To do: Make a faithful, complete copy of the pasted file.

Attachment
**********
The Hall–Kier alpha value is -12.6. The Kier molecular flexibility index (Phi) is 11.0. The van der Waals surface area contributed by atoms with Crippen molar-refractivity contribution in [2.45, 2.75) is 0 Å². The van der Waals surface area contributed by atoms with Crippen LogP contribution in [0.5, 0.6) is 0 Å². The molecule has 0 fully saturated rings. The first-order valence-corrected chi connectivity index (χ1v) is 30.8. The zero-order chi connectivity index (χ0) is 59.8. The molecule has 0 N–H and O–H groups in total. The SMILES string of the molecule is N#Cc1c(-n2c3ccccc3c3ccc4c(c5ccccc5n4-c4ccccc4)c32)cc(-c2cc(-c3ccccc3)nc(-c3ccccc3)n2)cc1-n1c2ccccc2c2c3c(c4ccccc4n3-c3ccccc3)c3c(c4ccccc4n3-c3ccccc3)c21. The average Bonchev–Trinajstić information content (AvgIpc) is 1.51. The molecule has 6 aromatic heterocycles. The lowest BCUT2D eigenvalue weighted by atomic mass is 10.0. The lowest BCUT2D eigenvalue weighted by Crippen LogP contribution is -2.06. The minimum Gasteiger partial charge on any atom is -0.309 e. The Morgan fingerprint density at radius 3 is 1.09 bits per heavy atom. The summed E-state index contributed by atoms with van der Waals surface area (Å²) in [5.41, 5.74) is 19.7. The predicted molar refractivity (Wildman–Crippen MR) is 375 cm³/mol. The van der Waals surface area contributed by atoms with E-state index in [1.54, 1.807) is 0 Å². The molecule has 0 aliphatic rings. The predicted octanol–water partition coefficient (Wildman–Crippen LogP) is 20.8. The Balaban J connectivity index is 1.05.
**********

The Hall–Kier alpha value is -12.6. The Kier molecular flexibility index (Phi) is 11.0. The van der Waals surface area contributed by atoms with Crippen molar-refractivity contribution in [2.45, 2.75) is 0 Å². The van der Waals surface area contributed by atoms with Crippen LogP contribution in [0.5, 0.6) is 0 Å². The molecule has 0 fully saturated rings. The first-order valence-corrected chi connectivity index (χ1v) is 30.8. The zero-order chi connectivity index (χ0) is 59.8. The molecule has 0 N–H and O–H groups in total. The SMILES string of the molecule is N#Cc1c(-n2c3ccccc3c3ccc4c(c5ccccc5n4-c4ccccc4)c32)cc(-c2cc(-c3ccccc3)nc(-c3ccccc3)n2)cc1-n1c2ccccc2c2c3c(c4ccccc4n3-c3ccccc3)c3c(c4ccccc4n3-c3ccccc3)c21. The average Bonchev–Trinajstić information content (AvgIpc) is 1.51. The molecule has 6 aromatic heterocycles. The lowest BCUT2D eigenvalue weighted by atomic mass is 10.0. The lowest BCUT2D eigenvalue weighted by Crippen LogP contribution is -2.06. The minimum Gasteiger partial charge on any atom is -0.309 e. The Morgan fingerprint density at radius 3 is 1.09 bits per heavy atom. The summed E-state index contributed by atoms with van der Waals surface area (Å²) in [5.41, 5.74) is 19.7. The predicted molar refractivity (Wildman–Crippen MR) is 375 cm³/mol. The van der Waals surface area contributed by atoms with E-state index in [1.54, 1.807) is 0 Å². The molecule has 0 aliphatic rings. The predicted octanol–water partition coefficient (Wildman–Crippen LogP) is 20.8. The Balaban J connectivity index is 1.05.